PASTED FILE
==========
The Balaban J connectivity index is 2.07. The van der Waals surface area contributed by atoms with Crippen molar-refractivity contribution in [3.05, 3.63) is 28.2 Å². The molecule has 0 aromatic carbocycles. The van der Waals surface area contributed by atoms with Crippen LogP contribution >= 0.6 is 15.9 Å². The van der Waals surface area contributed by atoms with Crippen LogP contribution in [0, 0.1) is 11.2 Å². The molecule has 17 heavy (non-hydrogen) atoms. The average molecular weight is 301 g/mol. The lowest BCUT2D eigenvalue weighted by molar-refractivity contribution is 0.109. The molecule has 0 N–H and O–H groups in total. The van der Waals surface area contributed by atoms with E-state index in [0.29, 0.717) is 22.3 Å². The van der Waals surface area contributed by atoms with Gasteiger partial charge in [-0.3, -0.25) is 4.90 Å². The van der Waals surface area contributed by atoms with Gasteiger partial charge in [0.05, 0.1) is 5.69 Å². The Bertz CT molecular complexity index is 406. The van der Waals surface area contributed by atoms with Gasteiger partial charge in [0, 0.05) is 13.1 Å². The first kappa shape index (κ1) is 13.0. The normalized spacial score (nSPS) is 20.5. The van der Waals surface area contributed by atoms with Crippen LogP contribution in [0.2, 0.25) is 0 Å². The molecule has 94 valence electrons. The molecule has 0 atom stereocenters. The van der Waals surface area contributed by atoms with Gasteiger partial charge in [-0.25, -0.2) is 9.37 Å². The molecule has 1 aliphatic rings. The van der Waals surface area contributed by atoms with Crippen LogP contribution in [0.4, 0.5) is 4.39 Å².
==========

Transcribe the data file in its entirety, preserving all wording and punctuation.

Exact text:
The Balaban J connectivity index is 2.07. The van der Waals surface area contributed by atoms with Crippen molar-refractivity contribution in [3.05, 3.63) is 28.2 Å². The molecule has 0 aromatic carbocycles. The van der Waals surface area contributed by atoms with Crippen LogP contribution >= 0.6 is 15.9 Å². The van der Waals surface area contributed by atoms with Crippen LogP contribution in [0, 0.1) is 11.2 Å². The molecule has 17 heavy (non-hydrogen) atoms. The average molecular weight is 301 g/mol. The lowest BCUT2D eigenvalue weighted by molar-refractivity contribution is 0.109. The molecule has 0 N–H and O–H groups in total. The van der Waals surface area contributed by atoms with E-state index in [0.29, 0.717) is 22.3 Å². The van der Waals surface area contributed by atoms with Gasteiger partial charge in [-0.3, -0.25) is 4.90 Å². The van der Waals surface area contributed by atoms with Gasteiger partial charge in [0.05, 0.1) is 5.69 Å². The Bertz CT molecular complexity index is 406. The van der Waals surface area contributed by atoms with Gasteiger partial charge in [0, 0.05) is 13.1 Å². The first kappa shape index (κ1) is 13.0. The normalized spacial score (nSPS) is 20.5. The van der Waals surface area contributed by atoms with Crippen LogP contribution in [0.2, 0.25) is 0 Å². The molecule has 94 valence electrons. The molecule has 0 atom stereocenters. The van der Waals surface area contributed by atoms with Gasteiger partial charge in [-0.25, -0.2) is 9.37 Å². The molecule has 1 aliphatic rings. The van der Waals surface area contributed by atoms with Crippen LogP contribution in [0.4, 0.5) is 4.39 Å².